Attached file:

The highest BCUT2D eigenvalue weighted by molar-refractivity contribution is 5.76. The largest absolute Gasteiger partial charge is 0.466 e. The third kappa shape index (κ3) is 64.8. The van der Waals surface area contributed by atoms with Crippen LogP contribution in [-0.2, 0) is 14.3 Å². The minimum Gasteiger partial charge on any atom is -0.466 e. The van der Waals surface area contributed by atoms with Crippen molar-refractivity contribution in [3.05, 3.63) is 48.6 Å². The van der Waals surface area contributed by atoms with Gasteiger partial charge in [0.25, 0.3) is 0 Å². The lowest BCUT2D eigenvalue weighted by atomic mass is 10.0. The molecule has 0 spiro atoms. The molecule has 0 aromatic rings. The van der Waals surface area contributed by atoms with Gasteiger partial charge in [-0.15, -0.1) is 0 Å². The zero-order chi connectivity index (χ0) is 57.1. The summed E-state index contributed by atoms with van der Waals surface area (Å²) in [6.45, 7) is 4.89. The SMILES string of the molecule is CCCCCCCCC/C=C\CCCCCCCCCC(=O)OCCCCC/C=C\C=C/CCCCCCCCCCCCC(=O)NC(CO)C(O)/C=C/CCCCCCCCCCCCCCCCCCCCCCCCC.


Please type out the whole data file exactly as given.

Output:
The highest BCUT2D eigenvalue weighted by molar-refractivity contribution is 5.76. The largest absolute Gasteiger partial charge is 0.466 e. The third kappa shape index (κ3) is 64.8. The van der Waals surface area contributed by atoms with Crippen LogP contribution in [-0.2, 0) is 14.3 Å². The minimum Gasteiger partial charge on any atom is -0.466 e. The van der Waals surface area contributed by atoms with Crippen molar-refractivity contribution in [3.05, 3.63) is 48.6 Å². The van der Waals surface area contributed by atoms with Gasteiger partial charge in [0.25, 0.3) is 0 Å². The lowest BCUT2D eigenvalue weighted by atomic mass is 10.0. The molecule has 0 spiro atoms. The molecule has 0 aromatic rings. The van der Waals surface area contributed by atoms with Gasteiger partial charge in [-0.15, -0.1) is 0 Å². The zero-order chi connectivity index (χ0) is 57.1. The summed E-state index contributed by atoms with van der Waals surface area (Å²) in [6.45, 7) is 4.89. The SMILES string of the molecule is CCCCCCCCC/C=C\CCCCCCCCCC(=O)OCCCCC/C=C\C=C/CCCCCCCCCCCCC(=O)NC(CO)C(O)/C=C/CCCCCCCCCCCCCCCCCCCCCCCCC.